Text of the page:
Part of the BOSTON STUDIES IN PHILOSOPHY OF SCIENCE book series (BSPS, volume 246)


Voigt’s general theory reawakened an interest in piezoelectricity. The number of publications on the subject increased from three papers in 1890, to five in 1891 and seven in each of the following two years. More papers on piezoelectricity were published at the beginning of the 1890s than at the beginning of the 1880s, when the phenomena was discovered by the Curies.1 Still, this was a small field. While the contributions to the study of piezoelectricity during the 1880s were mainly experimental, only a small share of the contributions following Voigt’s theory included experimental work. Accordingly, the subject attracted either theoreticians or theoretically inclined professors of experimental physics, like Thomson and Riecke.2 The experimental work on piezoelectricity focused on the confirmation of the theory, the determination of its coefficients and its relationship to the kin phenomena of pyroelectricity and electrooptics. This work will be the subject of the next chapter. In the theoretical study, I differentiate between the theoretical speculations about the source of piezoelectricity, and elaborations of the phenomenological accounts. The former were the subject of the previous chapter; the latter are the subject of this one.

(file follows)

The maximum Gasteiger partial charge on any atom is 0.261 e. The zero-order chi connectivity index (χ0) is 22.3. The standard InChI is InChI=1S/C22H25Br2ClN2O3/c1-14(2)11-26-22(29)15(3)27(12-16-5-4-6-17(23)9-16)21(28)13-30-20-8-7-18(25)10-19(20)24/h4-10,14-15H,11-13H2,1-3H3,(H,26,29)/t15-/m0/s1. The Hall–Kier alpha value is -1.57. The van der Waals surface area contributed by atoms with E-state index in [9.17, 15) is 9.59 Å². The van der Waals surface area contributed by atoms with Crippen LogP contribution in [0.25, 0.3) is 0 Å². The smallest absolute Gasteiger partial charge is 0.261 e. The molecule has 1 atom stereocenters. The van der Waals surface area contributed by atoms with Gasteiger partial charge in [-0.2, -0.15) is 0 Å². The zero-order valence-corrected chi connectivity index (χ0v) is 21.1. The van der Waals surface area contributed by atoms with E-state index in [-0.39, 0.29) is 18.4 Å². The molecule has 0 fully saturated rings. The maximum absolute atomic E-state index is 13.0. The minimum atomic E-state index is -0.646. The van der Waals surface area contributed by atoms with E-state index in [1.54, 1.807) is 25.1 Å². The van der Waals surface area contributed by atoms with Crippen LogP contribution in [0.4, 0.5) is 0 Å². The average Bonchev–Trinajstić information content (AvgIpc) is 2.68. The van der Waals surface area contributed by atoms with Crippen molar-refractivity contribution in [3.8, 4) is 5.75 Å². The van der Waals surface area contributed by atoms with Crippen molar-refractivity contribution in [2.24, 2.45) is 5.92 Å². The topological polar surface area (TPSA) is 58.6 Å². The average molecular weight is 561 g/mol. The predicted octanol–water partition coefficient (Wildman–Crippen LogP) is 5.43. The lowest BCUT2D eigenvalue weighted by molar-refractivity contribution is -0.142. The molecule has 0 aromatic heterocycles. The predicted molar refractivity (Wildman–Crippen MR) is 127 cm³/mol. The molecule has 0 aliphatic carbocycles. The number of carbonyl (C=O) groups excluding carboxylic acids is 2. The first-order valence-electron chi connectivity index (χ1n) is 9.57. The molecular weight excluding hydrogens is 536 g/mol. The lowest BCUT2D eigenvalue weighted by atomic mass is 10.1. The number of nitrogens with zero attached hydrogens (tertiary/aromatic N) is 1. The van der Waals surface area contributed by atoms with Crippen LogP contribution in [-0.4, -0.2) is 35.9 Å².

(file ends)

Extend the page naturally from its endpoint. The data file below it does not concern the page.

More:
Thermodynamic Potential Piezoelectric Effect Thermodynamic Theory Thermodynamic Formulation Converse Effect 
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© Springer 2006

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